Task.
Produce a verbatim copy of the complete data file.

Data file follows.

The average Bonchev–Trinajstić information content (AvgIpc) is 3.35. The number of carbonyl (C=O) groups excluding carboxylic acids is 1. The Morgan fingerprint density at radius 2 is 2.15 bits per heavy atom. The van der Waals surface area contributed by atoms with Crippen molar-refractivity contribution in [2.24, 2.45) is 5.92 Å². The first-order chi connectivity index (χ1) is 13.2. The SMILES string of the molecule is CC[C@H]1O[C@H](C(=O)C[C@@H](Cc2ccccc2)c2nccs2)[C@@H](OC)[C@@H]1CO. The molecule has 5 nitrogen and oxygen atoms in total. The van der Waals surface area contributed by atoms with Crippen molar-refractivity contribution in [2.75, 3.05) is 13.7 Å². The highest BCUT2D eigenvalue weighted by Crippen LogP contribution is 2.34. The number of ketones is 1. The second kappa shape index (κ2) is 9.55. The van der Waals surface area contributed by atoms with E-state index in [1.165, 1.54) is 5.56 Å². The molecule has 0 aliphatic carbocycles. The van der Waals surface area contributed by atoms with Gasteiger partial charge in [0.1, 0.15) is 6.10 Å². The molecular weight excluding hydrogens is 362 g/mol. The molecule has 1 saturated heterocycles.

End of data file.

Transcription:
The average Bonchev–Trinajstić information content (AvgIpc) is 3.35. The number of carbonyl (C=O) groups excluding carboxylic acids is 1. The Morgan fingerprint density at radius 2 is 2.15 bits per heavy atom. The van der Waals surface area contributed by atoms with Crippen molar-refractivity contribution in [2.24, 2.45) is 5.92 Å². The first-order chi connectivity index (χ1) is 13.2. The SMILES string of the molecule is CC[C@H]1O[C@H](C(=O)C[C@@H](Cc2ccccc2)c2nccs2)[C@@H](OC)[C@@H]1CO. The molecule has 5 nitrogen and oxygen atoms in total. The van der Waals surface area contributed by atoms with Crippen molar-refractivity contribution in [2.75, 3.05) is 13.7 Å². The highest BCUT2D eigenvalue weighted by Crippen LogP contribution is 2.34. The number of ketones is 1. The second kappa shape index (κ2) is 9.55. The van der Waals surface area contributed by atoms with E-state index in [1.165, 1.54) is 5.56 Å². The molecule has 0 aliphatic carbocycles. The van der Waals surface area contributed by atoms with Gasteiger partial charge in [0.1, 0.15) is 6.10 Å². The molecular weight excluding hydrogens is 362 g/mol. The molecule has 1 saturated heterocycles.